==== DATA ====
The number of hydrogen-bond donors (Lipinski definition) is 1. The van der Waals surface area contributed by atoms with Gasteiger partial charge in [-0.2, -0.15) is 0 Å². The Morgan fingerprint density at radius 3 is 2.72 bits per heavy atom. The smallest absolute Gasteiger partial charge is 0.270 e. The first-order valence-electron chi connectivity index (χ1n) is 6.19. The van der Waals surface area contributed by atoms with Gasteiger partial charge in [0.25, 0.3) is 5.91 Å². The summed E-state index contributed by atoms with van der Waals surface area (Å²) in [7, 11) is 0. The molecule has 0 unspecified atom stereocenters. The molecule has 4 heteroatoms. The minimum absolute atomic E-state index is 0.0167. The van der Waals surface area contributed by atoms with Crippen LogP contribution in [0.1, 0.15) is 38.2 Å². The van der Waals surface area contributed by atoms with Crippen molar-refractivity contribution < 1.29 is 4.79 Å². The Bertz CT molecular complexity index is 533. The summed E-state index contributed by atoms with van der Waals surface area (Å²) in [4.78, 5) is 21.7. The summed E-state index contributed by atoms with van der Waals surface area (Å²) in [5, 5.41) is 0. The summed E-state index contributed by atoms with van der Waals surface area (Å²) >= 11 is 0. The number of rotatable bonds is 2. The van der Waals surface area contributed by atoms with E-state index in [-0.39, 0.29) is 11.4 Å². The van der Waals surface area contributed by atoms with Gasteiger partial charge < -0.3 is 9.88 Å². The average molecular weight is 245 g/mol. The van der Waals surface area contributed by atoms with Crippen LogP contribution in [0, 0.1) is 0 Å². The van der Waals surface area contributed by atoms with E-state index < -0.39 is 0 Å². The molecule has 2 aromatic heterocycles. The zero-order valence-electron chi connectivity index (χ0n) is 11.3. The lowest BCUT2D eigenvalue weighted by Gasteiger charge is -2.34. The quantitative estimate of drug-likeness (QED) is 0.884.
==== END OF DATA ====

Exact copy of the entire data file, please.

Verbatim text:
The number of hydrogen-bond donors (Lipinski definition) is 1. The van der Waals surface area contributed by atoms with Gasteiger partial charge in [-0.2, -0.15) is 0 Å². The Morgan fingerprint density at radius 3 is 2.72 bits per heavy atom. The smallest absolute Gasteiger partial charge is 0.270 e. The first-order valence-electron chi connectivity index (χ1n) is 6.19. The van der Waals surface area contributed by atoms with Gasteiger partial charge in [0.25, 0.3) is 5.91 Å². The summed E-state index contributed by atoms with van der Waals surface area (Å²) in [7, 11) is 0. The molecule has 0 unspecified atom stereocenters. The molecule has 4 heteroatoms. The minimum absolute atomic E-state index is 0.0167. The van der Waals surface area contributed by atoms with Crippen LogP contribution in [0.1, 0.15) is 38.2 Å². The van der Waals surface area contributed by atoms with Crippen molar-refractivity contribution < 1.29 is 4.79 Å². The Bertz CT molecular complexity index is 533. The summed E-state index contributed by atoms with van der Waals surface area (Å²) in [4.78, 5) is 21.7. The summed E-state index contributed by atoms with van der Waals surface area (Å²) in [5, 5.41) is 0. The summed E-state index contributed by atoms with van der Waals surface area (Å²) >= 11 is 0. The number of rotatable bonds is 2. The van der Waals surface area contributed by atoms with E-state index in [-0.39, 0.29) is 11.4 Å². The van der Waals surface area contributed by atoms with Gasteiger partial charge < -0.3 is 9.88 Å². The average molecular weight is 245 g/mol. The van der Waals surface area contributed by atoms with Crippen LogP contribution in [0, 0.1) is 0 Å². The van der Waals surface area contributed by atoms with E-state index < -0.39 is 0 Å². The molecule has 2 aromatic heterocycles. The zero-order valence-electron chi connectivity index (χ0n) is 11.3. The lowest BCUT2D eigenvalue weighted by Gasteiger charge is -2.34. The quantitative estimate of drug-likeness (QED) is 0.884.